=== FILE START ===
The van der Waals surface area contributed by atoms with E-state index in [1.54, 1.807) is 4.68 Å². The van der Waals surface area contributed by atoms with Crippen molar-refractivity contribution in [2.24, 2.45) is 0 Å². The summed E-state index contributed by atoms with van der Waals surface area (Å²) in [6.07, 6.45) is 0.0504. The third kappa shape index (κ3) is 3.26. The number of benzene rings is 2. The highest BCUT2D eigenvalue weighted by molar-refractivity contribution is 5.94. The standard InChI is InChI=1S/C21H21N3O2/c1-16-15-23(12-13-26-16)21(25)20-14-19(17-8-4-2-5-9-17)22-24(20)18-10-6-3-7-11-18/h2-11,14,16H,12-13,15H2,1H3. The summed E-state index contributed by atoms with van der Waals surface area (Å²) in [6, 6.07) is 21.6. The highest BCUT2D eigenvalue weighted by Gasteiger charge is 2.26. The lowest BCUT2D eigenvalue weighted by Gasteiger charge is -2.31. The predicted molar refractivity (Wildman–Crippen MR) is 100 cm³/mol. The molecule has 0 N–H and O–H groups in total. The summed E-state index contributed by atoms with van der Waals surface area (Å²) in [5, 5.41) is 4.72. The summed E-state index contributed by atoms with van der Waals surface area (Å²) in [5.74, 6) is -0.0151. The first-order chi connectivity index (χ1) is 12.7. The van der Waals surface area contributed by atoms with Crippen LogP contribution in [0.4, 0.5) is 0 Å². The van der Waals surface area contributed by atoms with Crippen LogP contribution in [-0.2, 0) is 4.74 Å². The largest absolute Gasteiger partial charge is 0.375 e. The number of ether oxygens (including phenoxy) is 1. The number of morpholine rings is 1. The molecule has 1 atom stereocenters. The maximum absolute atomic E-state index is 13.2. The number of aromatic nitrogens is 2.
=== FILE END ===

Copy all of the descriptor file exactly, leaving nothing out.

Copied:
The van der Waals surface area contributed by atoms with E-state index in [1.54, 1.807) is 4.68 Å². The van der Waals surface area contributed by atoms with Crippen molar-refractivity contribution in [2.24, 2.45) is 0 Å². The summed E-state index contributed by atoms with van der Waals surface area (Å²) in [6.07, 6.45) is 0.0504. The third kappa shape index (κ3) is 3.26. The number of benzene rings is 2. The highest BCUT2D eigenvalue weighted by molar-refractivity contribution is 5.94. The standard InChI is InChI=1S/C21H21N3O2/c1-16-15-23(12-13-26-16)21(25)20-14-19(17-8-4-2-5-9-17)22-24(20)18-10-6-3-7-11-18/h2-11,14,16H,12-13,15H2,1H3. The summed E-state index contributed by atoms with van der Waals surface area (Å²) in [6, 6.07) is 21.6. The highest BCUT2D eigenvalue weighted by Gasteiger charge is 2.26. The lowest BCUT2D eigenvalue weighted by Gasteiger charge is -2.31. The predicted molar refractivity (Wildman–Crippen MR) is 100 cm³/mol. The molecule has 0 N–H and O–H groups in total. The summed E-state index contributed by atoms with van der Waals surface area (Å²) in [5, 5.41) is 4.72. The summed E-state index contributed by atoms with van der Waals surface area (Å²) in [5.74, 6) is -0.0151. The first-order chi connectivity index (χ1) is 12.7. The van der Waals surface area contributed by atoms with Crippen LogP contribution in [0.4, 0.5) is 0 Å². The van der Waals surface area contributed by atoms with Crippen LogP contribution in [-0.2, 0) is 4.74 Å². The largest absolute Gasteiger partial charge is 0.375 e. The number of ether oxygens (including phenoxy) is 1. The number of morpholine rings is 1. The molecule has 1 atom stereocenters. The maximum absolute atomic E-state index is 13.2. The number of aromatic nitrogens is 2.